Preferably, a search space at least of order approximately 2 In the example given above, this yields a running time proportional to (C(1000,6) C(1000, 7))+C(1000, 7)≈2 The above discussion can be applied similarly to fields with p Random Multiples on Koblitz Elliptic Curves Let E/F For certain elliptic curves, it is possible to significantly reduce the necessary computation by replacing doubling with a Frobenius map that is essentially free. Let E/F Efficient arithmetic on Koblitz curves, Designs, Codes, and Cryptography 19 (2000), 195–249, for basic material and computational methods on Koblitz curves.
To summarize, computation of a random signed τ-multiple of a point on a Koblitz curve over F For concreteness, a particular field of cryptographic interest is illustrated. Let m=163, so one is working in the field F First, given Q=NP, check the degree of difficulty to perform a search for N or for some other integer N′ satisfying N′P=Q. A square root search (e.g., Pollard rho) for N′ takes on the order of √2 The advantage of taking N in the above form is clear. Computation of the multiple
A meet-in-the-middle attack on all of N is not likely, but even if such an attack exists, it suffices to replace the Hamming weights (6, 6, 6) above with the weights (8, 9, 9) to get a set of triples N Alternatively, one can take N to be a sum of products of small Hamming weight terms. For example, N=N Alternatively, N can be an actual integer, rather than a polynomial in τ. Then, one can include conjugate terms. For example, an expression of the form τ The NTRU Public Key Cryptosystem The NTRU public key cryptosystem uses truncated polynomials in the ring R=(Z/qZ)[X]/(X In general, a computation a(X)b(X) in the ring R is a convolution product of the vectors of coefficients of a and b. The naive algorithm to compute this convolution is N Thus, in accord with the present invention, a small random multiple of h(X) can be computed as a product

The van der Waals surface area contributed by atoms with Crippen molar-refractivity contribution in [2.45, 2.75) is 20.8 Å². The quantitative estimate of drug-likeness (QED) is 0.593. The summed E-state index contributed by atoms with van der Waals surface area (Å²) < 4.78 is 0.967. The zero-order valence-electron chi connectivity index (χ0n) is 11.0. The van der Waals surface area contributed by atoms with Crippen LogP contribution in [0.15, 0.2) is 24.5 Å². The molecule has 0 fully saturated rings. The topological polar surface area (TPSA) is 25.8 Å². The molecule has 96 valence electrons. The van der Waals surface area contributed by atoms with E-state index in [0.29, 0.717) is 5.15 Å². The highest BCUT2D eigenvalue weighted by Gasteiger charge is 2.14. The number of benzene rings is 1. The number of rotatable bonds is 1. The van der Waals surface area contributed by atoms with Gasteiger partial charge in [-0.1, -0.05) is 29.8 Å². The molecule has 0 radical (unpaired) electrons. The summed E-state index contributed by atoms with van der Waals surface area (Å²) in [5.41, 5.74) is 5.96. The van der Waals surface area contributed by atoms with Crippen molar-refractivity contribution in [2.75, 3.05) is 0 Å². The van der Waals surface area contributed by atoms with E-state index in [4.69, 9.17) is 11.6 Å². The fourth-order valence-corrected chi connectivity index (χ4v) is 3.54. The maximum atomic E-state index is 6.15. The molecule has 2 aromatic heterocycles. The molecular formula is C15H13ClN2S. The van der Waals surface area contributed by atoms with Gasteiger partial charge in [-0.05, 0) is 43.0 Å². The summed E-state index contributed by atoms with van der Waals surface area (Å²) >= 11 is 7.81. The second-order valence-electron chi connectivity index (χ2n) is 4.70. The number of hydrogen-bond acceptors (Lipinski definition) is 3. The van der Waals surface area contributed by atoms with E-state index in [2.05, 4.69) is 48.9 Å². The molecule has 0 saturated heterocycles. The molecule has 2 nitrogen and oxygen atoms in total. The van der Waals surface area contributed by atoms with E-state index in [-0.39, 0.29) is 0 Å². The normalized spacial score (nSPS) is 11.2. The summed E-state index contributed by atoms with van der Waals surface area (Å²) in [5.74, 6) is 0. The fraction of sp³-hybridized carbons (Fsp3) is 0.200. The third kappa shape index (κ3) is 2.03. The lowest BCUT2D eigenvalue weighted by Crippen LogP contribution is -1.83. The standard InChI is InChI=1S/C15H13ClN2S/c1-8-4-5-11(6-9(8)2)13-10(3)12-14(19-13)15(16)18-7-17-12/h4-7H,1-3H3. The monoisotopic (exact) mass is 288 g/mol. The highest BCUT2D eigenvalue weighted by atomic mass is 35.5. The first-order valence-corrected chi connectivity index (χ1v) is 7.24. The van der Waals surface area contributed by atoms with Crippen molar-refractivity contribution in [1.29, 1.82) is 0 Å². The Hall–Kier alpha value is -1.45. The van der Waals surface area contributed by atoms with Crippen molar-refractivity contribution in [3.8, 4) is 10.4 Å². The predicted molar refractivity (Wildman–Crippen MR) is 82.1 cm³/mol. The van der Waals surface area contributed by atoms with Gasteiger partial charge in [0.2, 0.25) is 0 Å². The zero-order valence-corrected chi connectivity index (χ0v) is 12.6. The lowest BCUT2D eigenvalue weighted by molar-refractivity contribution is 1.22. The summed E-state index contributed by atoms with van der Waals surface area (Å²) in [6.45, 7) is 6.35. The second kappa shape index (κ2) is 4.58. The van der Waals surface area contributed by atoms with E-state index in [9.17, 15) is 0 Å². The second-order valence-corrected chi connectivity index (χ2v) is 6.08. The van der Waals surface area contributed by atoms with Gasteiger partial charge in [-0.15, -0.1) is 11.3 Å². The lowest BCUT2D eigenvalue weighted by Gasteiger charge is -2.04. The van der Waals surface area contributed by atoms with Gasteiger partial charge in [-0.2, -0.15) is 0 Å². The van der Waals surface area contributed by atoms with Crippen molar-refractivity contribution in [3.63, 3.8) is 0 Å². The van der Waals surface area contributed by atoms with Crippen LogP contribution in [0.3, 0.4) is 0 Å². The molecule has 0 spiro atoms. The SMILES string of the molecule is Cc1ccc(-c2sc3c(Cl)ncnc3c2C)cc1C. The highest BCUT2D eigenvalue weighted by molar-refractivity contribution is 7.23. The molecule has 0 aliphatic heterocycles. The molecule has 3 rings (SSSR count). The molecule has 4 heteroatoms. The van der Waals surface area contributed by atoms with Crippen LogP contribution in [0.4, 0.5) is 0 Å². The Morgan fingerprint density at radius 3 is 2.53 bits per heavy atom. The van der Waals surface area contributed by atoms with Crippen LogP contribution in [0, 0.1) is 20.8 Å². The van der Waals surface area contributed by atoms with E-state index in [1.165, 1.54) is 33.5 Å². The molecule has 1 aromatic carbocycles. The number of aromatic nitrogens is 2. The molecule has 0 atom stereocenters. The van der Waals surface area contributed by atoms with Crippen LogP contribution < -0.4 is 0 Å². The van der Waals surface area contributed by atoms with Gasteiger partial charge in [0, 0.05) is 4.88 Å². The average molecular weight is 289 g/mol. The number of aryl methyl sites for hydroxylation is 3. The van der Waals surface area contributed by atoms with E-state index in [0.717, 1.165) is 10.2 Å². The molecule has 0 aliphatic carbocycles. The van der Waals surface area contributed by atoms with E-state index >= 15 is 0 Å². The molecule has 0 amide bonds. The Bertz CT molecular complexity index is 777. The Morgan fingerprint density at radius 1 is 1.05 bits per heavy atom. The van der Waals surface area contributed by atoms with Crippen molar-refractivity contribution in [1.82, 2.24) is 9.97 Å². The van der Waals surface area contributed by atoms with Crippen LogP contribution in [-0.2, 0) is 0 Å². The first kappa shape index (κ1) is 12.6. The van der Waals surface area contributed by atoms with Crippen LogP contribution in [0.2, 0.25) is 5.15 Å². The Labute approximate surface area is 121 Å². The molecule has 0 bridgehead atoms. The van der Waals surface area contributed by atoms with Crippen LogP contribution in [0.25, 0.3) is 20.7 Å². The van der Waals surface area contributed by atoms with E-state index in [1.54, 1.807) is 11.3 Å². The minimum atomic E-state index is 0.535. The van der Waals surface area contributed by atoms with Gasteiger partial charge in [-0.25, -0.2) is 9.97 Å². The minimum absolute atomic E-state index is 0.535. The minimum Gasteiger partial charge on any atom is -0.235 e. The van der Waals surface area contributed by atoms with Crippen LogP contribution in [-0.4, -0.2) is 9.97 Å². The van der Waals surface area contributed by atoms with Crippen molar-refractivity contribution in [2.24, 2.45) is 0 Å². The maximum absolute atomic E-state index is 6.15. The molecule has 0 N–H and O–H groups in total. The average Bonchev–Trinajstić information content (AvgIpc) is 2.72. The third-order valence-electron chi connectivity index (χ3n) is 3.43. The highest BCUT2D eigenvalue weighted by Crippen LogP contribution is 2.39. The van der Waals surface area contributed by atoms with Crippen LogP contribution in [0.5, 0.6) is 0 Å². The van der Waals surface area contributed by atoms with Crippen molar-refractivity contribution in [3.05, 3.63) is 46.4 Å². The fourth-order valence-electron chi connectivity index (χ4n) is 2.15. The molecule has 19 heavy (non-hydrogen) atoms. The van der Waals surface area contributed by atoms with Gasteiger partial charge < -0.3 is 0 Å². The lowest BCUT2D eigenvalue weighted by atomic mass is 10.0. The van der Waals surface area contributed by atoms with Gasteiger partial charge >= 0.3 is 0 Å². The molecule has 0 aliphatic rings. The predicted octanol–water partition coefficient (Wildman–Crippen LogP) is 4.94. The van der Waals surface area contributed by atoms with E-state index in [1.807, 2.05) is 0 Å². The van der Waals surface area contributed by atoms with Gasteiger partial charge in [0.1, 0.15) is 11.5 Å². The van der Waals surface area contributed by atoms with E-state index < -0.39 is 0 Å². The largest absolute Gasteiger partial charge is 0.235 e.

For example, let N=251 and take
A similar construction can be used for the NTRU private key f(X), leading to a similar computational speedup for decryption. Randomness of Small Hamming Weight Products There are many ways of measuring randomness known to those skilled in the art. For concreteness, let B Products of polynomials are subject to a natural rotation of their coefficients by multiplying by powers of X. In other words, any product can be rewritten as
Compare the space of random binary polynomials B* How can one compare the set of products P* It is easy to compute the probability that a randomly chosen pair in B*
A General Formulation of Small Hamming Weight Products All of the above constructions can be formulated quite generally in terms of a ring R, an R-module M, and a subset S⊂R with the two properties: (i) the set S is “sufficiently large” and (ii) the computation of products r·m for rεS and mεM is “computationally easy.” These properties are, to some extent, antagonistic to one another, because presumably the larger the set S, the harder on average it is to compute products r·m for r⊂S. One way to construct the set S is to choose a collection of smaller subsets S Let there be one particular element τ⊂R such that the product τ·m is easy to compute for every m⊂M. Then, S Relating this general formulation to the examples discussed above, the following is noted: 1. For Powers in F2 -